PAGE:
With that said, visual content is a priority for forward-thinking marketers who are looking to win against Gen Z’s short attention span and their disdain with valueless content.

Visual content is more than 40X more likely to get shared on social media than other types of content — according to Buffer

Using graphics and visual content to accompany your written message in an effort to attract and keep loyal users. Everything from infographics to GIFs on social media are visual, short-winded ways of sharing information. Even the way we read information online is becoming more of an experience, long-form articles are inundated with images and links. Previously, written content was the go-to way to share information with your ready audience but when it comes to the younger demographic, information can be better digested when it’s seen. As more platforms adapt their product to make way for visual content (longer videos, hosting GIFs, etc.), marketers are sure to take advantage. Some brands are even trying virtual or augmented reality experiences to engage the younger buyers of today.

The emphasis on providing visual content that is valuable is no secret and a prioritized strategy for digital companies. Brands are heavily investing in visual content production. Even Facebook, who host 67 percent of older Gen Zers among other social networks, has a tool called Slideshow that automatically creates a montage reel from your video library for you to share.

Gen Z wants to see value and they want to see it up front. The future of Gen Z content is focused on visual assets that communicate your brand’s purpose and provides valuable information that prospects can take away.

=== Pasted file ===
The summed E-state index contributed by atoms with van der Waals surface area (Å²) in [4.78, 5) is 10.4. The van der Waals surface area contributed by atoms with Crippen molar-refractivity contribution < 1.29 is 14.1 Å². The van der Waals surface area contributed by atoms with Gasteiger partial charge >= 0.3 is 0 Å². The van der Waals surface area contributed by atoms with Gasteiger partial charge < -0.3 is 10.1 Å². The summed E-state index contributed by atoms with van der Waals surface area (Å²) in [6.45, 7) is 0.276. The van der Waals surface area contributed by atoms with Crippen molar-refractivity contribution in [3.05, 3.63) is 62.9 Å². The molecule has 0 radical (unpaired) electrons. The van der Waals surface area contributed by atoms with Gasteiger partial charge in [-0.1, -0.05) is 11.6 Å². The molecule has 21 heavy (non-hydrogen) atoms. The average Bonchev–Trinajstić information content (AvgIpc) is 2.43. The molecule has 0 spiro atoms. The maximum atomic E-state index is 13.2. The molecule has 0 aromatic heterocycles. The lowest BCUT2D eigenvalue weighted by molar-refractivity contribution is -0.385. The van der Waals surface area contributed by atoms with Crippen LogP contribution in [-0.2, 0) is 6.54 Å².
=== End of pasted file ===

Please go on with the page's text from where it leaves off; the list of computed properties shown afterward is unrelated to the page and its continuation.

Tailoring communication

Communication is key and when marketing to Generation Z, it’s important to communicate your value in a way that your customers would prefer. Many companies do this by actually speaking through influencers to separate the message from the brand itself. Although user-generated content is another way to communicate value to an alike audience.

As technology advances, marketing will be pushed to become more innovative. Today we can talk to our customers via live chat, voice, social media, video, and even text messaging. All forms of communication can be applied in the right situation. Generation Z tends to favor natural messaging and the best teams use data will identify which forms they like best.

Social media is the new home for customer service because it’s a frictionless way for customers to resolve a problem and reach a real human on the other side. But other industries are subject to using other ways of talking to their audience. Location-based alerts will be the next strategy that brands focus on expanding. It’s already apparent through app notifications, like a Lyft or OpenTable for example. Banking innovation is full steam ahead given that this industry usually communicates through one-to-one interactions. Fintech services are already successful with text alerts ﹣imagine getting coupons through text or even financial decisions like, “Hey, take a day off from your favorite coffee shop,” based on the store you’re in.

Generation Z is an audience that has matured in a time where everything is connected digitally, today’s consumers are already an influencer or expert. Their relationship with technology is a norm in today’s society so your product will need much more than a generic marketing approach. The future of marketing towards the younger demographic has to involve a personalised experience with visual and timely communication.

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Important – The information provided in our articles is intended to be for general purpose use only, and not advice for you or your business. We strive to publish accurate information, but encourage you to fact-check and seek expert guidance. You should always speak to a qualified professional to get tailored advice about how to operate your business under your specific requirements and circumstances.